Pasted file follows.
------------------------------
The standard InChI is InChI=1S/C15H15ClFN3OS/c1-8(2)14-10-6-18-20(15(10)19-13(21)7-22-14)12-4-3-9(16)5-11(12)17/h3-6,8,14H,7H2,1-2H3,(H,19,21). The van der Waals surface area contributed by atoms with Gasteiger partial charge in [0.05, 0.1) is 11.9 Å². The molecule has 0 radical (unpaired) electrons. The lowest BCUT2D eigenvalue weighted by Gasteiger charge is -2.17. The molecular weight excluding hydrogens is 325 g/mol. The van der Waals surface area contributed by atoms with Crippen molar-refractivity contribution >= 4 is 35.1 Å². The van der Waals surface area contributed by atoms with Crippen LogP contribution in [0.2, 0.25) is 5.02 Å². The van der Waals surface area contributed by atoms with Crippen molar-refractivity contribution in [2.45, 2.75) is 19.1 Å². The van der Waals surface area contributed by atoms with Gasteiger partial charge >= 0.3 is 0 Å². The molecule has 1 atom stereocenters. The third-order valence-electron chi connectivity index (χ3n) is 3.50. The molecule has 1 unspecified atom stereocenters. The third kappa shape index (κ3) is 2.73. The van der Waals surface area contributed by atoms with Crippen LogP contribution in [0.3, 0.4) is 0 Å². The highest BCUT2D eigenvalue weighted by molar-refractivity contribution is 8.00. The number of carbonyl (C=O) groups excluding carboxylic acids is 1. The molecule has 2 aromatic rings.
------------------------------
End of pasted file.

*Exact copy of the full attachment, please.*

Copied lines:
The standard InChI is InChI=1S/C15H15ClFN3OS/c1-8(2)14-10-6-18-20(15(10)19-13(21)7-22-14)12-4-3-9(16)5-11(12)17/h3-6,8,14H,7H2,1-2H3,(H,19,21). The van der Waals surface area contributed by atoms with Gasteiger partial charge in [0.05, 0.1) is 11.9 Å². The molecule has 0 radical (unpaired) electrons. The lowest BCUT2D eigenvalue weighted by Gasteiger charge is -2.17. The molecular weight excluding hydrogens is 325 g/mol. The van der Waals surface area contributed by atoms with Crippen molar-refractivity contribution >= 4 is 35.1 Å². The van der Waals surface area contributed by atoms with Crippen LogP contribution in [0.2, 0.25) is 5.02 Å². The van der Waals surface area contributed by atoms with Crippen molar-refractivity contribution in [2.45, 2.75) is 19.1 Å². The van der Waals surface area contributed by atoms with Gasteiger partial charge >= 0.3 is 0 Å². The molecule has 1 atom stereocenters. The third-order valence-electron chi connectivity index (χ3n) is 3.50. The molecule has 1 unspecified atom stereocenters. The third kappa shape index (κ3) is 2.73. The van der Waals surface area contributed by atoms with Crippen LogP contribution in [0.3, 0.4) is 0 Å². The highest BCUT2D eigenvalue weighted by molar-refractivity contribution is 8.00. The number of carbonyl (C=O) groups excluding carboxylic acids is 1. The molecule has 2 aromatic rings.